A Note On South East Asia

A Note On South East Asia

Our fact-oriented Administration might consider the folIowing facts in evaluating its interventionist policy in South East Asia (Laos, Vietnam, and Thailand):
• Since 1954 we have spent over $2.5 billion (by the end of this year it will be $3 billion) in economic and military aid to the government of Ngo Dinh Diem of Vietnam. The results, in terms of democratic social and economic progress, are minuscule.
• Since 1951, we have given over $500 million in aid (80 per cent of it military) to Thailand, and have built up for Thailand an Army, Navy and Air Force of 120,000 men. Where was this force when it came to insuring, in the words of President Kennedy, “… the territorial integrity of this peaceful country”?
• After expenditures of hundreds of millions of dollars in a few years’ time, with the added presence of hundreds of American military technicians of the toughest fiber, 5,000 Royal Laotian troops under U. S. command and leadership were driven out of Northern Laos at the first sight of advancing Communist forces.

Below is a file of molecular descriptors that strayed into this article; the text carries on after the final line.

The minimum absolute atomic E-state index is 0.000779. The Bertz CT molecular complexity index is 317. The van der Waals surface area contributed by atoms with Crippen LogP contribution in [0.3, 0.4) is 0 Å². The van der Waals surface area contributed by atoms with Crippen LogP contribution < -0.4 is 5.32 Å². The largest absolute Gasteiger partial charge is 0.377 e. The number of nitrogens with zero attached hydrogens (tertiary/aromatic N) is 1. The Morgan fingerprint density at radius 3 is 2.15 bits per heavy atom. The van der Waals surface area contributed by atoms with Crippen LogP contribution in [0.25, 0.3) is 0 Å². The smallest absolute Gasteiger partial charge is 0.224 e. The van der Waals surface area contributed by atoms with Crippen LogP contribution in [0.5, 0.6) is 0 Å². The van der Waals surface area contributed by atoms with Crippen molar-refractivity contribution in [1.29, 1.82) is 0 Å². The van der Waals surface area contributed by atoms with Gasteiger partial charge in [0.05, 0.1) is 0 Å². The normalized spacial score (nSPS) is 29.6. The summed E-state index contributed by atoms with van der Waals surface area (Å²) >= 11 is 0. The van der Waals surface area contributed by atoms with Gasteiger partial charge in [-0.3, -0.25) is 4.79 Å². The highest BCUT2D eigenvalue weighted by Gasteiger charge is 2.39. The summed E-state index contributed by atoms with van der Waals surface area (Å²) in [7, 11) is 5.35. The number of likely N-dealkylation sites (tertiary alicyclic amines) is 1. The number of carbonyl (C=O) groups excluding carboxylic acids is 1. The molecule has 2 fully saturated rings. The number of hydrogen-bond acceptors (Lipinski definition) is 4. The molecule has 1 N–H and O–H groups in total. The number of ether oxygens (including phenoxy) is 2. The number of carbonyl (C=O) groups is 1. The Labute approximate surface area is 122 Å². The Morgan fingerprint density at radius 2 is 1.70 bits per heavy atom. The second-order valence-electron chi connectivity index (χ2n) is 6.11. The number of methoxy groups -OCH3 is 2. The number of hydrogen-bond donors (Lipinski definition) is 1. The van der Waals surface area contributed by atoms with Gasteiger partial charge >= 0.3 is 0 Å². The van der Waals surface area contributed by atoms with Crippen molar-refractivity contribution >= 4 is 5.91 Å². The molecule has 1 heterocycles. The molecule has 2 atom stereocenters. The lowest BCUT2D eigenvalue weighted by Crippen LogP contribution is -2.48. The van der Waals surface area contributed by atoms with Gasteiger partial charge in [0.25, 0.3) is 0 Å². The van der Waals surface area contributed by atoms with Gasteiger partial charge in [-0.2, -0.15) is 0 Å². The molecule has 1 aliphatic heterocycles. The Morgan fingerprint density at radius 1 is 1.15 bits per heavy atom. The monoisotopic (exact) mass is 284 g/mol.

• We began with a few dozen military advisers in South East Asia; it grew to a few hundred technicians and experts. We now have over 11,000 men in the area (7,000 ground forces in Thailand), with a steady additional flow coming in.
• Our unconditional commitment to unpopular regimes in Vietnam, Laos, and Thailand is duplicated in South Korea, the Philippines, Formosa etc. Thanks to the stepped-up military and economic activity of the new Administration, our commitment to these governments is firmer than under the last Administration, since our “stake” in their survival is that much greater.

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